Token Hire

I don’t like being the only gender-marginalized person in an ensemble. If you asked my peers about it, they’d probably roll their eyes and laugh. Yeah, that’s Megan. I don’t have to be with other women, though that’s obviously a blessing when it comes along; in LA, there were plenty of occasions when I performed with a section or a group whose members were male-coded but included at least one other person somewhere on the gender spectrum beyond cis man. I’ve fallen in love with working among others whose struggles to be accepted in our professional environments speak to something in my own experience. These moments allow for subtle, important moments of solidarity: little reminders that we’re not alone.

That said, I spend a lot of time being the only gender-marginalized person in an ensemble. (#BrassPlayerProblems #JazzProblems.) It’s difficult to explain why the difference is so stark, especially when I’m trying to make sense of it to folks who have probably never found themselves in such a situation. (And even if my cis male friends have, y’all don’t have centuries of systemic gendered oppression weighing on you and affecting your treatment within that scenario.) But when a well-reasoned fear of the consequences—both professional and personal—of putting even one toe out of line has been bred into you from the moment you chose your career, when you work in an industry that has a tradition of violence of all types against your gender(s), when you’re working around people you know won’t speak up if someone makes you uncomfortable, you spend a lot more time worrying and being quiet instead of working to create the art you want.

However, it’s 2019. Professionals the world over are realizing all-male ensembles can’t continue to be their default. Overall, that’s a really good thing; doors are beginning to open for gender-marginalized folks who wouldn’t have had many options a few decades ago. There’s a dark side to the change, though: musicians are beginning to reach for women and other gender-marginalized performers to incorporate into their ensembles so they can say they have one. It’s a performative, superficial kind of inclusivity that draws in folks facing this kind of oppression without considering the systemic structural changes that might be needed to make us feel welcome. It’s hastily scribbling down the answers to your math homework in the ten minutes before class without bothering to show your work (because you’re copying someone else’s), and the results are usually the same: if you don’t have a plan for getting from point A to point B, you’ll only ever get partial credit.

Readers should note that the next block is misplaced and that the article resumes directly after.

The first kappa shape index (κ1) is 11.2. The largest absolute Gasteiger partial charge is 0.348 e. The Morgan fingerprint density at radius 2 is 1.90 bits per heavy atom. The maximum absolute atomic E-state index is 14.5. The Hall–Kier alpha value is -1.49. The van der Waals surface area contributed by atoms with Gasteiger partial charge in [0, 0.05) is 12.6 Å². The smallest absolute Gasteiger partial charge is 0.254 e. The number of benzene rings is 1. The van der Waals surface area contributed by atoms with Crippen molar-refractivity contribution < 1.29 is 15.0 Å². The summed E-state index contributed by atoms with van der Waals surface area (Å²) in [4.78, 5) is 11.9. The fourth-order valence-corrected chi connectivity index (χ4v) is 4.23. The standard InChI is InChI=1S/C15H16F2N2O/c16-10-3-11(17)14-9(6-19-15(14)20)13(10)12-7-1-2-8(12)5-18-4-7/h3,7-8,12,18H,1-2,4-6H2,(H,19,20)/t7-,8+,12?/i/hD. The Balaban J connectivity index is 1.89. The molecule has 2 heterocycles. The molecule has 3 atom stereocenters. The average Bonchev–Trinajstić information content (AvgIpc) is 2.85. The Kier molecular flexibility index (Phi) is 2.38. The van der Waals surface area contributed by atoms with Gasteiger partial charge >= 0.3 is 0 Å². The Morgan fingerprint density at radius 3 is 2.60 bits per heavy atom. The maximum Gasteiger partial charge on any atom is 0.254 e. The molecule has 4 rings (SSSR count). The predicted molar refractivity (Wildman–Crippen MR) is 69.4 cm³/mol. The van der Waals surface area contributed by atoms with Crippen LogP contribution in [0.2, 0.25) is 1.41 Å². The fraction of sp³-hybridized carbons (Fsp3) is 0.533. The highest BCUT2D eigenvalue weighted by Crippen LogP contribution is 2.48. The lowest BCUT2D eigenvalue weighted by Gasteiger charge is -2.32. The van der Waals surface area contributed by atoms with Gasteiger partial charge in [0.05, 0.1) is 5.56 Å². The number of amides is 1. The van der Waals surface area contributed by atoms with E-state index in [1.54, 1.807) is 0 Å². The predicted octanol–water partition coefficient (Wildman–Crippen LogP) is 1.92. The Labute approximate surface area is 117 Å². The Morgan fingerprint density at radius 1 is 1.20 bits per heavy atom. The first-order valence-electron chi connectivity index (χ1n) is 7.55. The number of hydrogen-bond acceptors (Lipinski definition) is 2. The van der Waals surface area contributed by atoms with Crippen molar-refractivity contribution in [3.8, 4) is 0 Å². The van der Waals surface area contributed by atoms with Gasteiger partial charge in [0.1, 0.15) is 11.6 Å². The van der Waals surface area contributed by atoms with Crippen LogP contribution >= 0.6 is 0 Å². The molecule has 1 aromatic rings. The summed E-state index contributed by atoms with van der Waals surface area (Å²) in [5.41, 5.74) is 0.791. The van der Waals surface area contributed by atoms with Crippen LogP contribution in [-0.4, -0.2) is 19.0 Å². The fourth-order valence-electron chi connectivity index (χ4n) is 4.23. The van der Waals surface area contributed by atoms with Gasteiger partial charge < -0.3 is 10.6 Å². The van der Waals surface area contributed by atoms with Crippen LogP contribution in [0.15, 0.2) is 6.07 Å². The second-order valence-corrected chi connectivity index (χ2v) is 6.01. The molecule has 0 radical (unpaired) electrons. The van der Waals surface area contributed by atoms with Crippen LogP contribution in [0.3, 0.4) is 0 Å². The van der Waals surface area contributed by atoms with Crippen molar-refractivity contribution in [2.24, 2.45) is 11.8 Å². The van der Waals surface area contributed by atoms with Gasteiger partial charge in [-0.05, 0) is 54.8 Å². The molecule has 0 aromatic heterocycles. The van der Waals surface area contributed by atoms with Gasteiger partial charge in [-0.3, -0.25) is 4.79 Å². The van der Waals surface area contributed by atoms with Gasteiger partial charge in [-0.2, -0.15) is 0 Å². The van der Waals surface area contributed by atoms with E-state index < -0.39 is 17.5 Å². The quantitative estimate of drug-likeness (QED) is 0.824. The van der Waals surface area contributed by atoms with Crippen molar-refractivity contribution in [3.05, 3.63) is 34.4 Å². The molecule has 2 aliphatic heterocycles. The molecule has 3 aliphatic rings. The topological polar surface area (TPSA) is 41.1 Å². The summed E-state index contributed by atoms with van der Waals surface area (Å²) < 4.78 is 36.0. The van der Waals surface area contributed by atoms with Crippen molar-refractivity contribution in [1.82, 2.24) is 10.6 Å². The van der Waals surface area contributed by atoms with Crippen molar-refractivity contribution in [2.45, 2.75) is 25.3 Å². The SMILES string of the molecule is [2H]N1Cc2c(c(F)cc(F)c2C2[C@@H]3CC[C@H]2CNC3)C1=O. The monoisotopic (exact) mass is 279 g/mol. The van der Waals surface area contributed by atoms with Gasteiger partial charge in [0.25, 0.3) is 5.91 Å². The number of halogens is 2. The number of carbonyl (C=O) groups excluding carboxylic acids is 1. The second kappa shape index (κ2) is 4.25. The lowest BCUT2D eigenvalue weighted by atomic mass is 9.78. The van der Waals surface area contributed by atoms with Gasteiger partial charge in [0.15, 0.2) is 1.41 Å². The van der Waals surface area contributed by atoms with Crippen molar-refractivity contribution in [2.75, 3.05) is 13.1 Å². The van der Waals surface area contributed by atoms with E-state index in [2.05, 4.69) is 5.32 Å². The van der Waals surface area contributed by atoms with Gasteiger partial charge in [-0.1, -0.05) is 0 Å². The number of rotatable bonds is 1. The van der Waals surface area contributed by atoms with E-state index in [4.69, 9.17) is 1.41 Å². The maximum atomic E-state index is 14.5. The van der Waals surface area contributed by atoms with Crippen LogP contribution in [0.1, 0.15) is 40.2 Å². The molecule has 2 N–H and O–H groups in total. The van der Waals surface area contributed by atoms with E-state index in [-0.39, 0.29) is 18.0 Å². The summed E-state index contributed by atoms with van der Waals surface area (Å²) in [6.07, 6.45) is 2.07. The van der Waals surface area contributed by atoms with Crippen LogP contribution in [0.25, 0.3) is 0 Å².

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Here’s Your List: Recommended Resources for Folks Starting Out

Hello! If you’ve been directed to this page, you’ve probably spoken to me recently (or somewhat-recently) about looking for resources on gender marginalization, misogyny, sexual assault, trauma, or some combination of the bunch. You’ve also done so in a way that is respectful and makes it clear your self-education on these topics is a consistent priority. First of all, thank you for being cool about it. Taking the time not only to further your own understanding of the world around you but to ask appropriately and kindly for resources to assist your endeavors is a big deal.

Below is a by-no-means-comprehensive list of resources I hold in high regard. I recommend digging into them at a pace and in an order that makes the most sense for you. Be sure to take care of yourself as you go. Happy reading!

Last update: November 19, 2019

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Compassion-Led Practice Vs. Freedom From Consequences